November 26, 2005; by Michael Oschepkov, San Francisco Click
- These 74 photos were taken in Chukotka in 1980-1990. 71 was made by Gennadi Kovalenko, and 3 - by Sergei Zaicev. Both friends worked at that time as aircraft maintenance technicians at the Zaliv Kresta airport.
The most interesting about these works is that they represent a view of a talented photographer who actually lived in Chukotka for long time, and being in aviation was able to travel around and make fabulous panoramic pictures.
Printed by Gennady, these photographs were assembled in an album which was presented to Anatoly and Vera Davidenko from Belarus who lived in Chukotka at that time in a small settlement Nutepelmen at the Arctic Ocean. The album was carefully preserved in the family.
Michael Oschepkov has digitized and prepared these pictures for this publication. All together they form a unique reportage about Chukotka in Russia, far away geographically as well as historically - it was another historical period when these pictures were taken. Something has changed, something stays the same. Michael lives in Russia. He is a photographer also. Here are other tours by Michael Oschepkov: Archangelsoe and Sakharov Museum in Moscow - 5000 miles (8000 km) away.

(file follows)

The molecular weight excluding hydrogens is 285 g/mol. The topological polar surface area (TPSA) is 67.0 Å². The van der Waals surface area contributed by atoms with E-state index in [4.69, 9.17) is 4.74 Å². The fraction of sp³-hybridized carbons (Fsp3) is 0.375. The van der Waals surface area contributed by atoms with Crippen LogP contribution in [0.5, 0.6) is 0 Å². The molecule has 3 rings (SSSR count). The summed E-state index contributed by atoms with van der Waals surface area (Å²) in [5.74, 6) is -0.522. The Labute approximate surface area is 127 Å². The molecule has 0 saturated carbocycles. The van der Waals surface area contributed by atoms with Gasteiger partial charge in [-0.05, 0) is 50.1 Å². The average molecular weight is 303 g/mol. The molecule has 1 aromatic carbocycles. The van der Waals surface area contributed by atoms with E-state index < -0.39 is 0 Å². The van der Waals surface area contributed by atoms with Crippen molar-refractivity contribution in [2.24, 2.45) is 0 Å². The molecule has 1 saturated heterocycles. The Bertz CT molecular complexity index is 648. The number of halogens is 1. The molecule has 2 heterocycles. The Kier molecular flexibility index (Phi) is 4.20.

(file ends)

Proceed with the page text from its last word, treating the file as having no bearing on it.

You should not be discouraged by the colorless pictures. Sky is blue and grass is green there. And snow is crystal-shiny.
Click on any picture to start an interactive page with large photos
Yet native people live here the same way they did for thousands of years.
Somebody else lived here even earlier: this land was a pass to undiscovered America.
Ostrov Vrangelya island not far from here was the last place of surviving mammoths 4,000 years ago. Mammoth bones were used for constructions up to 19 century.
First europeans - russians came to Chukotka in 16-17th century. Little was attractive for the government here until gold and other ores where discovered and became needed in 20 century. Before 1990 small miner's-towns were mostly inhabited by temporary workers. It was good job here in 1980s - government paid a lot of money. Now most of these jobs are gone.
This is a land of long distances. Only airplanes and ships can get here. Caribous-reindeers are still important and convenient mean of transportation.
What you can see here is a little town even by Chukotka's standards. There were dozens of these mining settlements, hard to say, centers of civilization or tips of its tentacles.
A port, ships where as essential for surviving as power plants. Everything was brought here, and everything was taken away, even people lived here temporary.
Sorry. I forgot. Not all of them. Some, adopted in every way, will stay on the land of their ancestors no matter what happens to the world of strangers.
Text by Greg Gregson
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